Q&A: Richard Gingras, VP of News at Google
The Idea spoke to the leader of Google’s news products, who offered some thinking behind the recent launch of the Google News Iniative and argued why platforms shouldn’t be blamed for publishing’s lost ad dollars in the modern information economy.
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The Idea: Tell us about your background and your role. What does it mean to be the vice president for news at Google?
RG: My entire career has been in the media space and largely in the development of digital experiences. The first interactive news experience I created was done by teletext in 1980. So it goes back quite a bit. But my role as Vice President of News in our Search organization has two parts.
One, I work very closely with our product teams on how we present news to Google users, whether that be via Google Search or Google News or other news experiences that we have (for instance, smart home or audio devices).
Secondly, I oversee product efforts that can enable a healthier ecosystem for news on the open internet. That includes various efforts with the objective of: How do we enable news organizations to do quality journalism in the digital age?
When I’m here at my desk in Mountain View, I’m typically focused on working internally with our various teams on our various product development efforts. But I also spend a massive amount of time away from Mountain View, collaborating with publishers, speaking with publishers around the world, and working with the journalism community around the world to help ensure that we understand the challenges and opportunities that they’re confronting so we can design our projects and our products to deliver the most value. That was the focus of the Digital News Initiative in Europe, and now globally with the Google News Initiative. To me, the foundation point is collaboration. How can we work closely with the communities of publishing and journalism to make sure we’re doing the right thing?
I also spend a lot of time working with the public policy community to make sure that we’re providing policymakers with the information they need to understand Google’s objectives, to understand our efforts, to understand how we do our work. Not surprisingly, by the way, that means I travel a ton. My admin noted awhile back that in the last three years, I’ve been averaging fourteen days a year at 30,000 feet. Which I sometimes joke makes me absolutely immune from any possible medical malady, OR, I am a walking, talking, toxic timebomb waiting to happen. It’s been an itneresting few years.
I’m deeply passionate about what we’re trying to accomplish here. I came to Google because I believe that Google is the best possible place I could work to enable further progress in the journalism ecosystem, and to create that healthy ecosystem for quality journalism. And I do feel extraordinarily fortunate and privileged to play the role that I play.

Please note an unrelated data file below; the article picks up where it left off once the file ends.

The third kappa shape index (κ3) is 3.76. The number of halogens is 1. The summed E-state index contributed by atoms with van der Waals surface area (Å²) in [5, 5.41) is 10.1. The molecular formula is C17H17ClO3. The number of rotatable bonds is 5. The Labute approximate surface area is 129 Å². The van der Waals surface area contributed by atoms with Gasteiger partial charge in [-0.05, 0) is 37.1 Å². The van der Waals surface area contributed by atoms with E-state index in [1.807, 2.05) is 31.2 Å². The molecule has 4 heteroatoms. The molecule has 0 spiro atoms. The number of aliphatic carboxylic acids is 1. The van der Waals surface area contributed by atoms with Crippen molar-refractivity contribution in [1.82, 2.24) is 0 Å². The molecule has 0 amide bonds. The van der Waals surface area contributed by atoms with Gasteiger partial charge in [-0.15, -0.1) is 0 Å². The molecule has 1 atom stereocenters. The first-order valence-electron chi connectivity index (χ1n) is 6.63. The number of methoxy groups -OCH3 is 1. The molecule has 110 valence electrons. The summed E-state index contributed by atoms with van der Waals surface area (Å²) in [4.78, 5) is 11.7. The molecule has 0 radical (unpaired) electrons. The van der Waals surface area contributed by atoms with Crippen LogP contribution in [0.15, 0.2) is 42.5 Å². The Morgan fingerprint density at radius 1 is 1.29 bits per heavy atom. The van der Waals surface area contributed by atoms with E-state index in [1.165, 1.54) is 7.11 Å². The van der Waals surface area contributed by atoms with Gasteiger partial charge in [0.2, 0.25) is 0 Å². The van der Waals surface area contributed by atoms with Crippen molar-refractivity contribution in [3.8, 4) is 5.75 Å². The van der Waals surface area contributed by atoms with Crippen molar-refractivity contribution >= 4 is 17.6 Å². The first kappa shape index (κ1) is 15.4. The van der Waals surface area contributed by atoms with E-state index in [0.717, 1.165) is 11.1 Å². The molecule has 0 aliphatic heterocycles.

Through Google News Initiative, launched last month, what kind of engagement can publishers expect from you or people in similar roles?
Google search and the value of Google Search is dependent on there being a rich, open web. The same is true of our ad platforms, which some 2 million publishers use. Our success with our ad platforms is based on the success of publishers. We succeed when they succeed. When you look at Google’s efforts, it’s important to understand our motivations. Yes, we do this because it’s a good idea, but we also do it because, again, given the nature of our business, our objectives are fairly in tune with publishers’. We both need a vibrant open web and a vibrant open ecosystem of knowledge to be truly effective.
I have long been extraordinarily optimistic about the future of news. But that optimism is entirely based on a single point: How can we, as an industry — not just Google — collaborate and drive innovation? This is a dramatically different world we’re living in; it’s a dramatically different publishing industry that we’re working in. The only way for that to survive and thrive is to continue to innovate at every — whether that’s via business models, for example through moving towards subscriptions; whether it’s through understanding the nature of the relationship to the community that a news publication is looking to serve; whether it’s about underlying technological capabilities like AMP; whether it’s how we regain and maintain trust and credibility through efforts like The Trust Project; whether that’s through creating new forms of immersive storytelling; or using better tools to do more things with data journalism. All of these things, in a sense, address different facets of how do we work with the industry to enable innovation and get to that point of evolving success for quality journalism in a digital age — and make my current optimism indeed the case.